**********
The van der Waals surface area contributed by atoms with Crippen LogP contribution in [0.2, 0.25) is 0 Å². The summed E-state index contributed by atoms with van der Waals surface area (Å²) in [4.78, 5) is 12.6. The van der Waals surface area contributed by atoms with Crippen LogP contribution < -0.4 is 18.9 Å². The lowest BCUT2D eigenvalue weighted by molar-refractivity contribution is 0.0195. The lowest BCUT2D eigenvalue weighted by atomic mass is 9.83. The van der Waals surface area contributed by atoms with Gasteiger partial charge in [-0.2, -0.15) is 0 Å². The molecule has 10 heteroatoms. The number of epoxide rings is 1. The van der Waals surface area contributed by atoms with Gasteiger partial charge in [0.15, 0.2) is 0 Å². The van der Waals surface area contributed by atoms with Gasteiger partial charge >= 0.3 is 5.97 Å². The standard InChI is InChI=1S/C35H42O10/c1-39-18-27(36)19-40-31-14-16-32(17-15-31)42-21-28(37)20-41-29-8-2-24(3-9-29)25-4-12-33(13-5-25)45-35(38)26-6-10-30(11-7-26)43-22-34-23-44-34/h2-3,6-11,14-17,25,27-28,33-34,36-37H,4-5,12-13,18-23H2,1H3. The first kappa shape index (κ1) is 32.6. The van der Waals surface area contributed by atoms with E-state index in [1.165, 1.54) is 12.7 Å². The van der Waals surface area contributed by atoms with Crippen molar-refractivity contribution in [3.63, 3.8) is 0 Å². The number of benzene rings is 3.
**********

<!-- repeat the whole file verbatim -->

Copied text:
The van der Waals surface area contributed by atoms with Crippen LogP contribution in [0.2, 0.25) is 0 Å². The summed E-state index contributed by atoms with van der Waals surface area (Å²) in [4.78, 5) is 12.6. The van der Waals surface area contributed by atoms with Crippen LogP contribution < -0.4 is 18.9 Å². The lowest BCUT2D eigenvalue weighted by molar-refractivity contribution is 0.0195. The lowest BCUT2D eigenvalue weighted by atomic mass is 9.83. The van der Waals surface area contributed by atoms with Gasteiger partial charge in [-0.2, -0.15) is 0 Å². The molecule has 10 heteroatoms. The number of epoxide rings is 1. The van der Waals surface area contributed by atoms with Gasteiger partial charge in [0.15, 0.2) is 0 Å². The van der Waals surface area contributed by atoms with Gasteiger partial charge >= 0.3 is 5.97 Å². The standard InChI is InChI=1S/C35H42O10/c1-39-18-27(36)19-40-31-14-16-32(17-15-31)42-21-28(37)20-41-29-8-2-24(3-9-29)25-4-12-33(13-5-25)45-35(38)26-6-10-30(11-7-26)43-22-34-23-44-34/h2-3,6-11,14-17,25,27-28,33-34,36-37H,4-5,12-13,18-23H2,1H3. The first kappa shape index (κ1) is 32.6. The van der Waals surface area contributed by atoms with E-state index in [1.165, 1.54) is 12.7 Å². The van der Waals surface area contributed by atoms with Crippen molar-refractivity contribution in [3.63, 3.8) is 0 Å². The number of benzene rings is 3.